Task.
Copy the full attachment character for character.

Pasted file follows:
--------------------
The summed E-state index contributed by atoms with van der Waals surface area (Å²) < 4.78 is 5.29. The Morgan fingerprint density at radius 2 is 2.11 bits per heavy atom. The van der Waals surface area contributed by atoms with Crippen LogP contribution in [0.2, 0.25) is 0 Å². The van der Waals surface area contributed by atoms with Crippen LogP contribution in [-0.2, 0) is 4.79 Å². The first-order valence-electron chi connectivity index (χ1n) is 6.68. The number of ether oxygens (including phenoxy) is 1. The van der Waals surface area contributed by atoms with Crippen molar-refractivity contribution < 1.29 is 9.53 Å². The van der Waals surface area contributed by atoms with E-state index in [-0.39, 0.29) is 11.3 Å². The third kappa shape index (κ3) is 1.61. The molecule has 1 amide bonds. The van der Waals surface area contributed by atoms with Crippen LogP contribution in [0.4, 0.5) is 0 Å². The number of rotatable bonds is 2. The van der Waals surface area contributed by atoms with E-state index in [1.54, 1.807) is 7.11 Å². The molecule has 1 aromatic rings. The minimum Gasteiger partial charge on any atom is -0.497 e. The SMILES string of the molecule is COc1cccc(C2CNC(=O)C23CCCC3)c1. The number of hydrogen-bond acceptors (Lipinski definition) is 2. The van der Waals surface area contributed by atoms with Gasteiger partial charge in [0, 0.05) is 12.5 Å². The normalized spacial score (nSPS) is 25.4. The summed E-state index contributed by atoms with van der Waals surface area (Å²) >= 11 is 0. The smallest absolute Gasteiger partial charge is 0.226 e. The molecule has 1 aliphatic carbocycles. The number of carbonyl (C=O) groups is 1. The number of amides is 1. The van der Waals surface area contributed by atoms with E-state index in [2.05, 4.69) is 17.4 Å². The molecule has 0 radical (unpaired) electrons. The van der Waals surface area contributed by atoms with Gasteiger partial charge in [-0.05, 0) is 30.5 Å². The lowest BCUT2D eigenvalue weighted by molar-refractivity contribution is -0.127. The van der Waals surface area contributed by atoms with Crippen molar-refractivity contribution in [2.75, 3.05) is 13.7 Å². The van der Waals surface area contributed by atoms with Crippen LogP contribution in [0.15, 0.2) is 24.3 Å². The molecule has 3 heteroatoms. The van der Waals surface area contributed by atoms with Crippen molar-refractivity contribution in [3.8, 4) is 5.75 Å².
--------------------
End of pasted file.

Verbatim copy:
The summed E-state index contributed by atoms with van der Waals surface area (Å²) < 4.78 is 5.29. The Morgan fingerprint density at radius 2 is 2.11 bits per heavy atom. The van der Waals surface area contributed by atoms with Crippen LogP contribution in [0.2, 0.25) is 0 Å². The van der Waals surface area contributed by atoms with Crippen LogP contribution in [-0.2, 0) is 4.79 Å². The first-order valence-electron chi connectivity index (χ1n) is 6.68. The number of ether oxygens (including phenoxy) is 1. The van der Waals surface area contributed by atoms with Crippen molar-refractivity contribution < 1.29 is 9.53 Å². The van der Waals surface area contributed by atoms with E-state index in [-0.39, 0.29) is 11.3 Å². The third kappa shape index (κ3) is 1.61. The molecule has 1 amide bonds. The van der Waals surface area contributed by atoms with Crippen LogP contribution in [0.4, 0.5) is 0 Å². The number of rotatable bonds is 2. The van der Waals surface area contributed by atoms with E-state index in [1.54, 1.807) is 7.11 Å². The molecule has 1 aromatic rings. The minimum Gasteiger partial charge on any atom is -0.497 e. The SMILES string of the molecule is COc1cccc(C2CNC(=O)C23CCCC3)c1. The number of hydrogen-bond acceptors (Lipinski definition) is 2. The van der Waals surface area contributed by atoms with Gasteiger partial charge in [0, 0.05) is 12.5 Å². The normalized spacial score (nSPS) is 25.4. The summed E-state index contributed by atoms with van der Waals surface area (Å²) >= 11 is 0. The smallest absolute Gasteiger partial charge is 0.226 e. The molecule has 1 aliphatic carbocycles. The number of carbonyl (C=O) groups is 1. The number of amides is 1. The van der Waals surface area contributed by atoms with E-state index in [2.05, 4.69) is 17.4 Å². The molecule has 0 radical (unpaired) electrons. The van der Waals surface area contributed by atoms with Gasteiger partial charge in [-0.05, 0) is 30.5 Å². The lowest BCUT2D eigenvalue weighted by molar-refractivity contribution is -0.127. The van der Waals surface area contributed by atoms with Crippen molar-refractivity contribution in [2.75, 3.05) is 13.7 Å². The van der Waals surface area contributed by atoms with Crippen LogP contribution in [0.15, 0.2) is 24.3 Å². The molecule has 3 heteroatoms. The van der Waals surface area contributed by atoms with Crippen molar-refractivity contribution in [3.8, 4) is 5.75 Å².